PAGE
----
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What grinds YOUR gears?

This is a discussion on What grinds YOUR gears? within the Horse Talk forums, part of the Keeping and Caring for Horses category

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        03-19-2013, 09:24 AM
      #61
    Banned
    Teenysomethings that know everything. Here's a newsflash...you've got about 5 drops in your bucket...
         
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        03-19-2013, 09:27 AM
      #62
    Foal
    I for one am glad there are people that "flip" horses, because that's how I got mine:) By the time I got him when he was 8 he'd had 4 or 5 previous owners. I wouldn't have gotten him if he hadn't been sent down that road.

    Now, I've had him for 15 years and have boarded him at 8 different barns. I'd think he has more feelings towards the barn owners/workers than me, because they provide him food, water, turnout, etc. every day, whereas I'd only see him 3-5 times a week (until now, where we both live at the same barn) All I do for him is give him snackies and make him work. Considering that I've removed him from his "home" so many times I guess that makes me just as bad, or worse, than the people that "flipped" him before.

    What grinds my gears in the horse world? Morons. Plain and simple.
    boots likes this.
         
        03-19-2013, 09:28 AM
      #63
    Green Broke
    On the subject of horse trainers buying and selling for profit.


    I personally have always wanted to be a horse trainer ever since I was 11. I crave the buying and selling process. Why? Because I get bored with a horse after about a couple months (depending on the horse). This is why I like babies, always something new.

    The most exciting part of training is a new horse. Its like getting a brand new car, you can't wait to drive it! After a little while you get used to it and start wanting a different car. Its the same concept.

    I crave the training process. I crave the adrenaline rush you get when you swing your leg over a horse for the first time and have no idea what they are going to do. I crave that amazing feeling of getting just those 2 or 3 steps of exactly what you've been working towards for the past week. Once the horse knows its job or just needs "fine tuning". Whats the fun in that? I find riding green and broke horses rather boring (depending on the horse). Because you're no longer teaching them, you are just putting miles on them.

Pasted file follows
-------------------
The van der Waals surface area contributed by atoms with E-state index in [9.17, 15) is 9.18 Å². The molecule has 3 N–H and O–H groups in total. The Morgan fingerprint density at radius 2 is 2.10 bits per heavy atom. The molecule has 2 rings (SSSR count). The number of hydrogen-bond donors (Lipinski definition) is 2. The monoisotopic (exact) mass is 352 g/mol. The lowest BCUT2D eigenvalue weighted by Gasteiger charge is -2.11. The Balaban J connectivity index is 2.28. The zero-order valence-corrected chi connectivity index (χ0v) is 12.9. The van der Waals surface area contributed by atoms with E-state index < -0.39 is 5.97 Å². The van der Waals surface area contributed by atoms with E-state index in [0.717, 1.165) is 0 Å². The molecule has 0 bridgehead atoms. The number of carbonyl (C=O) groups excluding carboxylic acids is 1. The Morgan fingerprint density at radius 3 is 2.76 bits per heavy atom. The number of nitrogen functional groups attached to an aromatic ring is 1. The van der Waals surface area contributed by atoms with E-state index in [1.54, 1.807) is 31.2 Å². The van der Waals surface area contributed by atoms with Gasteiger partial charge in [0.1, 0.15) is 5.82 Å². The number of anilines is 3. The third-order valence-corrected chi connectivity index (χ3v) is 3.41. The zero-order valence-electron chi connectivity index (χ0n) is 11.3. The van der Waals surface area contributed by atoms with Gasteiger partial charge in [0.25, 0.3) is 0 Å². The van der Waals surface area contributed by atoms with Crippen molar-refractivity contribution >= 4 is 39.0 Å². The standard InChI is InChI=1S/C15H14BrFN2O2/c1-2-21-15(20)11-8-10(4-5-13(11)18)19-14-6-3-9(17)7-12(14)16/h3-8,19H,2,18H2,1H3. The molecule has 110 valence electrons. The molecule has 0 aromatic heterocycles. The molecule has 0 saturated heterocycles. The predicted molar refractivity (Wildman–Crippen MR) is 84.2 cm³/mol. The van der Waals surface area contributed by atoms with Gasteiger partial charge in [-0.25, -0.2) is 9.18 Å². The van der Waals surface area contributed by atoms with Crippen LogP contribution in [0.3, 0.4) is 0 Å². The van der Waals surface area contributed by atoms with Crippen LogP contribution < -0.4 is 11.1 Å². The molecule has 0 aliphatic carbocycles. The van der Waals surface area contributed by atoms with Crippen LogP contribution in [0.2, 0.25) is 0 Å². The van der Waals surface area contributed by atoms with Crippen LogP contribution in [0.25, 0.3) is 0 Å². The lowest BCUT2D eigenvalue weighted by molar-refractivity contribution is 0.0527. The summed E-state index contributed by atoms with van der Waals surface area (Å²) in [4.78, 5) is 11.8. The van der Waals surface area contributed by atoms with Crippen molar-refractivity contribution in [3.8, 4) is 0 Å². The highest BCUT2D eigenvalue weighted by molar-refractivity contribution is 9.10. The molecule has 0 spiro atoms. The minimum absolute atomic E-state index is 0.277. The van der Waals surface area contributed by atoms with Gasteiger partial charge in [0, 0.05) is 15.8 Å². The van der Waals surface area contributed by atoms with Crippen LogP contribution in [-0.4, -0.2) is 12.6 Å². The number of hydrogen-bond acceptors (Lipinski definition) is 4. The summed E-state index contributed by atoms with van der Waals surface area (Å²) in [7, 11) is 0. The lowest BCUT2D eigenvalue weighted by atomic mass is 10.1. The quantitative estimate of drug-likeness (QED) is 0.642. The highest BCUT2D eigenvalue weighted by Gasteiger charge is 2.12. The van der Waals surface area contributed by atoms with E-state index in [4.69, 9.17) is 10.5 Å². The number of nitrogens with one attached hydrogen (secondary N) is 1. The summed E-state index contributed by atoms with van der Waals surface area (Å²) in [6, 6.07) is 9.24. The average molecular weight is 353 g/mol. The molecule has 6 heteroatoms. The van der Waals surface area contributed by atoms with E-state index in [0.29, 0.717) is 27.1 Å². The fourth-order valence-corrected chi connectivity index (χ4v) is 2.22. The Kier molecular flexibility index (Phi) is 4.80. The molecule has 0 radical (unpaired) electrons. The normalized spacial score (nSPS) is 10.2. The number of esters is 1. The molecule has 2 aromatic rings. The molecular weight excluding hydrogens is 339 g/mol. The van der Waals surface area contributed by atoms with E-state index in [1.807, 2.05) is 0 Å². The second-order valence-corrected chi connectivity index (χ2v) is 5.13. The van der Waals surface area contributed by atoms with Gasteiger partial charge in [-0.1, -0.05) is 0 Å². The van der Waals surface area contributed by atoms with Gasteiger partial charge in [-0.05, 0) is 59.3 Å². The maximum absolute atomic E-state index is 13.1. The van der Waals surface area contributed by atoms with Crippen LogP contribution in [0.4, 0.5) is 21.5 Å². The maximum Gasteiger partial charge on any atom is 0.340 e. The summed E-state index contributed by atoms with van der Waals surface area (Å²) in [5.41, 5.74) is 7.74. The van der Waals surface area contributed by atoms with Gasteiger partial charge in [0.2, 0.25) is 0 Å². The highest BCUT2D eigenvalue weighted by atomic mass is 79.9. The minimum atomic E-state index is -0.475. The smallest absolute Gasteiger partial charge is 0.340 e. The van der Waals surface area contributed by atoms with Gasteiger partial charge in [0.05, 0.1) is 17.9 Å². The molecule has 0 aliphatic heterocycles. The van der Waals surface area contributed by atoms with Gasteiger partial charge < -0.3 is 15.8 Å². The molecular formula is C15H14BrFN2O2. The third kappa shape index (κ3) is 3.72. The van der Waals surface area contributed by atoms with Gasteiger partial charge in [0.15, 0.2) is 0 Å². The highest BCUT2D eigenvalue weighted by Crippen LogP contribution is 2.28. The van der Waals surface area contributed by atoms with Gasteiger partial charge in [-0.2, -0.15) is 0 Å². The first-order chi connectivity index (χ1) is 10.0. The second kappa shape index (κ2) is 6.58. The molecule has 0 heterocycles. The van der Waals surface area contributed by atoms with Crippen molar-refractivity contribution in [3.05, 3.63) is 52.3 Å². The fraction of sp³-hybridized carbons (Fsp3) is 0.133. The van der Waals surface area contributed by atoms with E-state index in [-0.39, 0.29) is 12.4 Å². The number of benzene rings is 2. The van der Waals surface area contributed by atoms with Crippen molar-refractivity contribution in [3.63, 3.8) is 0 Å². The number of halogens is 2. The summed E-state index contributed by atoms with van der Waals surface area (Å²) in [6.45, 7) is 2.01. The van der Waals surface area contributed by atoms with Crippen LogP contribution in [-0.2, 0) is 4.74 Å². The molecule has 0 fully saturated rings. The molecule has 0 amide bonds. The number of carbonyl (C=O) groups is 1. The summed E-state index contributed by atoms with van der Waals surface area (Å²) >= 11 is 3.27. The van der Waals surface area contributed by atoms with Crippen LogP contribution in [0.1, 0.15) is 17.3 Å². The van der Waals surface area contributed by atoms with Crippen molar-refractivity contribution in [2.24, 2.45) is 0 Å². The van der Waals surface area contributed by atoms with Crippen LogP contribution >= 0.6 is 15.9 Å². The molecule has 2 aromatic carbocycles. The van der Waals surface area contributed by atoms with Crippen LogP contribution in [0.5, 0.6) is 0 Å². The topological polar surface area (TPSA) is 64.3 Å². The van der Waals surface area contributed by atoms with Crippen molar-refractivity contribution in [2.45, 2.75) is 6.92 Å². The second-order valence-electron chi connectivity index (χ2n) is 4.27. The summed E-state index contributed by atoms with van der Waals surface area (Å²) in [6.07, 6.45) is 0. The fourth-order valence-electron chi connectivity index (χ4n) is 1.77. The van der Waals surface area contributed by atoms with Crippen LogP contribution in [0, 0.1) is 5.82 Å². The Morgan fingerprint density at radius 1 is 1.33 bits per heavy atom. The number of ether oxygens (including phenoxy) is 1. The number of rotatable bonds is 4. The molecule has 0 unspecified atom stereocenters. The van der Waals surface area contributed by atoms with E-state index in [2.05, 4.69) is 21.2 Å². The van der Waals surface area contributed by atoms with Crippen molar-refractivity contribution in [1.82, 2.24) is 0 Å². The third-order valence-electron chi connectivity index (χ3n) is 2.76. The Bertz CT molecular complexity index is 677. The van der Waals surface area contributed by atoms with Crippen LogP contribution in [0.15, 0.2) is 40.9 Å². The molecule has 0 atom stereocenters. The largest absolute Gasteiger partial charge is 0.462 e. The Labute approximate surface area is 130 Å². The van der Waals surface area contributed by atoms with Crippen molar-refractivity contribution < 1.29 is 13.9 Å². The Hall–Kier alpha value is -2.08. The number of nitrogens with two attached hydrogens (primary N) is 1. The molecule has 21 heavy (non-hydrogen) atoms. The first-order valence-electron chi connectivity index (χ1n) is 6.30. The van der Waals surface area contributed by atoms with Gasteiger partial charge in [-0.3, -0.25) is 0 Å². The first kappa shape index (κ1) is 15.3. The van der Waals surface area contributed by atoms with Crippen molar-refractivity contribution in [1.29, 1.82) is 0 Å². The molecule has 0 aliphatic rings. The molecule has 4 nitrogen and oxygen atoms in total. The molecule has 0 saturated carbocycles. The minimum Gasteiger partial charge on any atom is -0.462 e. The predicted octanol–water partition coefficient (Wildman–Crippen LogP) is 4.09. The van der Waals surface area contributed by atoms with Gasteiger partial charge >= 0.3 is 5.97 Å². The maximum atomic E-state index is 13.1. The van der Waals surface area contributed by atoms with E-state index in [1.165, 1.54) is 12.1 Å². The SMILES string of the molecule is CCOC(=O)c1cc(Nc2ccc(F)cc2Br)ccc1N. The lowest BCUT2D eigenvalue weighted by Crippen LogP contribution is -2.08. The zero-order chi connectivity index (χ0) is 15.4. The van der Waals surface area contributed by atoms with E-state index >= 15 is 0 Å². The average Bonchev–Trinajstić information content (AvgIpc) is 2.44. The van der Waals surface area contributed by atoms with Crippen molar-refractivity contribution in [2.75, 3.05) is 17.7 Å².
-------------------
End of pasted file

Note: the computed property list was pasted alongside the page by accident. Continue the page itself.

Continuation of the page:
When I was younger I would never keep a horse more than 6 months. But all of them were vetted, farried, well fed, and well kept. They lived short happy lives with me. I made a point that the horse was better off when it left me than when it first came. So what is so wrong with doing that for a living?
    Speed Racer, LynnF, DimSum and 2 others like this.
         
        03-19-2013, 09:31 AM
      #64
    Trained
    - people who give their kids crazy horse hopes and dreams then don't support them achieving them.
    - people without horse knowledge and experience who buy a horse without help and wonder why the horse turns out to be unsuitable
    - people who invest zero time training their horse who wonder why their horse doesn't perform at the level it used to
    - people who allow or encourage bad manners in a horse and then are surprised when something bad happens
    - people who think ill mannered horses are good for timid children
    - trail riders without manners
    - people who don't ride their horse because they're afraid and yet give unsolicited riding advice
    - people with ill mannered horses who give unsolicited training advice
    Posted via Mobile Device
    JaphyJaphy likes this.
         
        03-19-2013, 10:41 AM
      #65
    Foal
    I don't see a problem with flipping horses. Its like flipping houses kind of. You spruce it up, make it better then it was and some new family finds just what they were looking for.
    I do however see a problem in traders that put in minimal effort, a huge price tag, and LIE. If the horse needs to be warmed up with a lunge, tell me. If its green and still new to some things, tell me. If its scared of teenagers with HUGE hair tell me. Don't lie to me and say its seasoned.

    My gears are so worn at this point its basically down to two things.